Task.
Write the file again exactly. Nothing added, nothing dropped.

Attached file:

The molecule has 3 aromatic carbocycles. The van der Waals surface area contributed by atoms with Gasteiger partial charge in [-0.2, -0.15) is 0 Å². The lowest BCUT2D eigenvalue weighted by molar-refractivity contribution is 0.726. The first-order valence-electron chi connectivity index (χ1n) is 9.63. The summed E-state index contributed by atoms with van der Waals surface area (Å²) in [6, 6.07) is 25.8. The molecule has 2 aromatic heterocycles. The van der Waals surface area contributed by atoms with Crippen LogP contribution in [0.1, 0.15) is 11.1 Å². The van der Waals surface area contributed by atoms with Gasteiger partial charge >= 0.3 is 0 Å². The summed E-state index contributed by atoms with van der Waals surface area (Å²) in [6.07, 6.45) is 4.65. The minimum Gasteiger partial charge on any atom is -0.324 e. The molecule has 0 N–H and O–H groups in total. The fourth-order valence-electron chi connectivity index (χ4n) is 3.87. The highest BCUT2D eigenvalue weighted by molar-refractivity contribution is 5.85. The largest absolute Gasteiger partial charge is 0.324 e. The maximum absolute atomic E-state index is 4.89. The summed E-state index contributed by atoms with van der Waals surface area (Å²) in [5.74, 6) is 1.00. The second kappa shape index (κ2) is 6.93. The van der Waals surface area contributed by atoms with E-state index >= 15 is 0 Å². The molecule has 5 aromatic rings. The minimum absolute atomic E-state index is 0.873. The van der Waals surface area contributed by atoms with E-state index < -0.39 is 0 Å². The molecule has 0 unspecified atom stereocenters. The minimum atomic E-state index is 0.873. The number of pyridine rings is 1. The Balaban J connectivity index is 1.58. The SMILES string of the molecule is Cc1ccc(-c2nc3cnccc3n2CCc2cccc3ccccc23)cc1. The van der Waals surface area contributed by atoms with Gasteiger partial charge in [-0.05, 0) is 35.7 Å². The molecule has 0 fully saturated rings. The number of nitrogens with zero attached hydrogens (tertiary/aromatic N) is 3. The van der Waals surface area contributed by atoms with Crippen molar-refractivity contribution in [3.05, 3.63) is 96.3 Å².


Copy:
The molecule has 3 aromatic carbocycles. The van der Waals surface area contributed by atoms with Gasteiger partial charge in [-0.2, -0.15) is 0 Å². The lowest BCUT2D eigenvalue weighted by molar-refractivity contribution is 0.726. The first-order valence-electron chi connectivity index (χ1n) is 9.63. The summed E-state index contributed by atoms with van der Waals surface area (Å²) in [6, 6.07) is 25.8. The molecule has 2 aromatic heterocycles. The van der Waals surface area contributed by atoms with Crippen LogP contribution in [0.1, 0.15) is 11.1 Å². The van der Waals surface area contributed by atoms with Gasteiger partial charge >= 0.3 is 0 Å². The summed E-state index contributed by atoms with van der Waals surface area (Å²) in [6.07, 6.45) is 4.65. The minimum Gasteiger partial charge on any atom is -0.324 e. The molecule has 0 N–H and O–H groups in total. The fourth-order valence-electron chi connectivity index (χ4n) is 3.87. The highest BCUT2D eigenvalue weighted by molar-refractivity contribution is 5.85. The largest absolute Gasteiger partial charge is 0.324 e. The maximum absolute atomic E-state index is 4.89. The summed E-state index contributed by atoms with van der Waals surface area (Å²) in [5.74, 6) is 1.00. The second kappa shape index (κ2) is 6.93. The van der Waals surface area contributed by atoms with E-state index >= 15 is 0 Å². The molecule has 5 aromatic rings. The minimum absolute atomic E-state index is 0.873. The van der Waals surface area contributed by atoms with E-state index < -0.39 is 0 Å². The molecule has 0 unspecified atom stereocenters. The minimum atomic E-state index is 0.873. The number of pyridine rings is 1. The Balaban J connectivity index is 1.58. The SMILES string of the molecule is Cc1ccc(-c2nc3cnccc3n2CCc2cccc3ccccc23)cc1. The van der Waals surface area contributed by atoms with Gasteiger partial charge in [-0.05, 0) is 35.7 Å². The molecule has 0 fully saturated rings. The number of nitrogens with zero attached hydrogens (tertiary/aromatic N) is 3. The van der Waals surface area contributed by atoms with Crippen molar-refractivity contribution in [3.05, 3.63) is 96.3 Å².